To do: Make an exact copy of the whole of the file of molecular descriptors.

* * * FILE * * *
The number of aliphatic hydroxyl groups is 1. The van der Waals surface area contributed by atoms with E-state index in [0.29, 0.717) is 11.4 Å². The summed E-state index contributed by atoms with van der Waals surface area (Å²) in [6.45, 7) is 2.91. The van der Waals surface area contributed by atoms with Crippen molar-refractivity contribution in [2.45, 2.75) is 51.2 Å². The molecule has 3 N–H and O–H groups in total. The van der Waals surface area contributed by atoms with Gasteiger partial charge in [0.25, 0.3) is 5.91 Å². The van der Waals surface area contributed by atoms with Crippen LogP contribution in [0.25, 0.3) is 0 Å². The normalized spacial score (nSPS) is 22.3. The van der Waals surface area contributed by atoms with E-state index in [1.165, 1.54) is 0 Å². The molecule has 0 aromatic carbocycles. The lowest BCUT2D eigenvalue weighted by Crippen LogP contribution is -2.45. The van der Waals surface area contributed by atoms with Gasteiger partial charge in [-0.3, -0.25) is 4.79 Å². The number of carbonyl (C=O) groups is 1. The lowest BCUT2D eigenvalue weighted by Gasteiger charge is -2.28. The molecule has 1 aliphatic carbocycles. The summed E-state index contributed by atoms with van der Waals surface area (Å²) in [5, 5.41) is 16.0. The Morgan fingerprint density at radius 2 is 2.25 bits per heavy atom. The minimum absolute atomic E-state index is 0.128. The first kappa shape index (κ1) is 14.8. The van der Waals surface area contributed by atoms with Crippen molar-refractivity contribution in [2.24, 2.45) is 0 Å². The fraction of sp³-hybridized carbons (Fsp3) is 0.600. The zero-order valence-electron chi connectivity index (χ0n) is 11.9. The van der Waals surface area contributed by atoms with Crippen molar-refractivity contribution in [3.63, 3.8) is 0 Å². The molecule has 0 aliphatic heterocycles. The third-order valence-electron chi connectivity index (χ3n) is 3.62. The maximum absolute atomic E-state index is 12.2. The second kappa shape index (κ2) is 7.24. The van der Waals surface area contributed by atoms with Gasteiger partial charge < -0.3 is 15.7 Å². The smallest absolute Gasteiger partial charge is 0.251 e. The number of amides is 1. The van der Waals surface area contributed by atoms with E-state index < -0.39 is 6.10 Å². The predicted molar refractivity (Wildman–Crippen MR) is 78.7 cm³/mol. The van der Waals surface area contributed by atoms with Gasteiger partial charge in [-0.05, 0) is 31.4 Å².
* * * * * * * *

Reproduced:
The number of aliphatic hydroxyl groups is 1. The van der Waals surface area contributed by atoms with E-state index in [0.29, 0.717) is 11.4 Å². The summed E-state index contributed by atoms with van der Waals surface area (Å²) in [6.45, 7) is 2.91. The van der Waals surface area contributed by atoms with Crippen molar-refractivity contribution in [2.45, 2.75) is 51.2 Å². The molecule has 3 N–H and O–H groups in total. The van der Waals surface area contributed by atoms with Gasteiger partial charge in [0.25, 0.3) is 5.91 Å². The van der Waals surface area contributed by atoms with Crippen LogP contribution in [0.25, 0.3) is 0 Å². The normalized spacial score (nSPS) is 22.3. The van der Waals surface area contributed by atoms with E-state index in [1.165, 1.54) is 0 Å². The molecule has 0 aromatic carbocycles. The lowest BCUT2D eigenvalue weighted by Crippen LogP contribution is -2.45. The van der Waals surface area contributed by atoms with Gasteiger partial charge in [-0.3, -0.25) is 4.79 Å². The number of carbonyl (C=O) groups is 1. The lowest BCUT2D eigenvalue weighted by Gasteiger charge is -2.28. The molecule has 1 aliphatic carbocycles. The summed E-state index contributed by atoms with van der Waals surface area (Å²) in [5, 5.41) is 16.0. The Morgan fingerprint density at radius 2 is 2.25 bits per heavy atom. The minimum absolute atomic E-state index is 0.128. The first kappa shape index (κ1) is 14.8. The van der Waals surface area contributed by atoms with Crippen molar-refractivity contribution in [2.24, 2.45) is 0 Å². The fraction of sp³-hybridized carbons (Fsp3) is 0.600. The zero-order valence-electron chi connectivity index (χ0n) is 11.9. The van der Waals surface area contributed by atoms with Crippen molar-refractivity contribution in [3.63, 3.8) is 0 Å². The molecule has 0 aliphatic heterocycles. The third-order valence-electron chi connectivity index (χ3n) is 3.62. The maximum absolute atomic E-state index is 12.2. The second kappa shape index (κ2) is 7.24. The van der Waals surface area contributed by atoms with Gasteiger partial charge < -0.3 is 15.7 Å². The smallest absolute Gasteiger partial charge is 0.251 e. The number of amides is 1. The van der Waals surface area contributed by atoms with E-state index < -0.39 is 6.10 Å². The predicted molar refractivity (Wildman–Crippen MR) is 78.7 cm³/mol. The van der Waals surface area contributed by atoms with Gasteiger partial charge in [-0.05, 0) is 31.4 Å².